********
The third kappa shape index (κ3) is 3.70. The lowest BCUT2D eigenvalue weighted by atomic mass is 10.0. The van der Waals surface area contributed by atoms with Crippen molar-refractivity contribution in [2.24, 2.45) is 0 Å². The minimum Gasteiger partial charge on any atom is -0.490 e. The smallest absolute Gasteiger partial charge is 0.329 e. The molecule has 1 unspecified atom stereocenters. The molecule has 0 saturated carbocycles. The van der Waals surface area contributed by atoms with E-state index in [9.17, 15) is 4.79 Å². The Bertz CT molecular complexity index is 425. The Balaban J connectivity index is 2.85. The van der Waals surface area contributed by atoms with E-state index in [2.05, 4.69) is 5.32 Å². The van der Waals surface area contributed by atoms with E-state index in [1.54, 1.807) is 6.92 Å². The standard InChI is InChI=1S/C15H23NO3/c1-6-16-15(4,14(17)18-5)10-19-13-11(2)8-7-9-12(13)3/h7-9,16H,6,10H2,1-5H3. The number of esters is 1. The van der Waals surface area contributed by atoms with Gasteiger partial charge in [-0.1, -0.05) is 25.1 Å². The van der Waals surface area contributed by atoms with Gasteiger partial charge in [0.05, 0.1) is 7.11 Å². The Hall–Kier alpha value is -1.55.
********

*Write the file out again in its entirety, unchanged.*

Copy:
The third kappa shape index (κ3) is 3.70. The lowest BCUT2D eigenvalue weighted by atomic mass is 10.0. The van der Waals surface area contributed by atoms with Crippen molar-refractivity contribution in [2.24, 2.45) is 0 Å². The minimum Gasteiger partial charge on any atom is -0.490 e. The smallest absolute Gasteiger partial charge is 0.329 e. The molecule has 1 unspecified atom stereocenters. The molecule has 0 saturated carbocycles. The van der Waals surface area contributed by atoms with E-state index in [9.17, 15) is 4.79 Å². The Bertz CT molecular complexity index is 425. The Balaban J connectivity index is 2.85. The van der Waals surface area contributed by atoms with E-state index in [2.05, 4.69) is 5.32 Å². The van der Waals surface area contributed by atoms with E-state index in [1.54, 1.807) is 6.92 Å². The standard InChI is InChI=1S/C15H23NO3/c1-6-16-15(4,14(17)18-5)10-19-13-11(2)8-7-9-12(13)3/h7-9,16H,6,10H2,1-5H3. The number of esters is 1. The van der Waals surface area contributed by atoms with Gasteiger partial charge in [-0.1, -0.05) is 25.1 Å². The van der Waals surface area contributed by atoms with Gasteiger partial charge in [0.05, 0.1) is 7.11 Å². The Hall–Kier alpha value is -1.55.